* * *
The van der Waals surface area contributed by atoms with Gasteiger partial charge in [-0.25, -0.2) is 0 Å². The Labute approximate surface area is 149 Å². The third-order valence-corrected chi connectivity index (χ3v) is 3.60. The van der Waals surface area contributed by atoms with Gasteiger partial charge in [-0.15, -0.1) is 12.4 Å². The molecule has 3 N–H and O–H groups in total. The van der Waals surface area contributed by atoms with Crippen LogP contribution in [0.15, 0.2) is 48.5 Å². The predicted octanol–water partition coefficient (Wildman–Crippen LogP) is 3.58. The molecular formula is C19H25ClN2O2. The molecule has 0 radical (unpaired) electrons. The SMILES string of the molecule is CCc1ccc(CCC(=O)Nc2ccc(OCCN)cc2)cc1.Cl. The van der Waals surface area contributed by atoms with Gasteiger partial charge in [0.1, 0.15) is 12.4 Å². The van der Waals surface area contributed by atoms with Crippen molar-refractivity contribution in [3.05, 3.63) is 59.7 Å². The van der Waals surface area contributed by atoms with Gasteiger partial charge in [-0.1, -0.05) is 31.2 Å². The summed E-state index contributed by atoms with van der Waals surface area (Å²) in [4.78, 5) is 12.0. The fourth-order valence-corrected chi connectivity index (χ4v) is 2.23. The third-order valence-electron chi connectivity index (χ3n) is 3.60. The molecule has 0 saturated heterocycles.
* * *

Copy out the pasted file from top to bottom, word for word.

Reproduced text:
The van der Waals surface area contributed by atoms with Gasteiger partial charge in [-0.25, -0.2) is 0 Å². The Labute approximate surface area is 149 Å². The third-order valence-corrected chi connectivity index (χ3v) is 3.60. The van der Waals surface area contributed by atoms with Gasteiger partial charge in [-0.15, -0.1) is 12.4 Å². The molecule has 3 N–H and O–H groups in total. The van der Waals surface area contributed by atoms with Crippen LogP contribution in [0.15, 0.2) is 48.5 Å². The predicted octanol–water partition coefficient (Wildman–Crippen LogP) is 3.58. The molecular formula is C19H25ClN2O2. The molecule has 0 radical (unpaired) electrons. The SMILES string of the molecule is CCc1ccc(CCC(=O)Nc2ccc(OCCN)cc2)cc1.Cl. The van der Waals surface area contributed by atoms with Gasteiger partial charge in [0.1, 0.15) is 12.4 Å². The van der Waals surface area contributed by atoms with Crippen molar-refractivity contribution in [3.05, 3.63) is 59.7 Å². The van der Waals surface area contributed by atoms with Gasteiger partial charge in [-0.1, -0.05) is 31.2 Å². The summed E-state index contributed by atoms with van der Waals surface area (Å²) in [4.78, 5) is 12.0. The fourth-order valence-corrected chi connectivity index (χ4v) is 2.23. The third-order valence-electron chi connectivity index (χ3n) is 3.60. The molecule has 0 saturated heterocycles.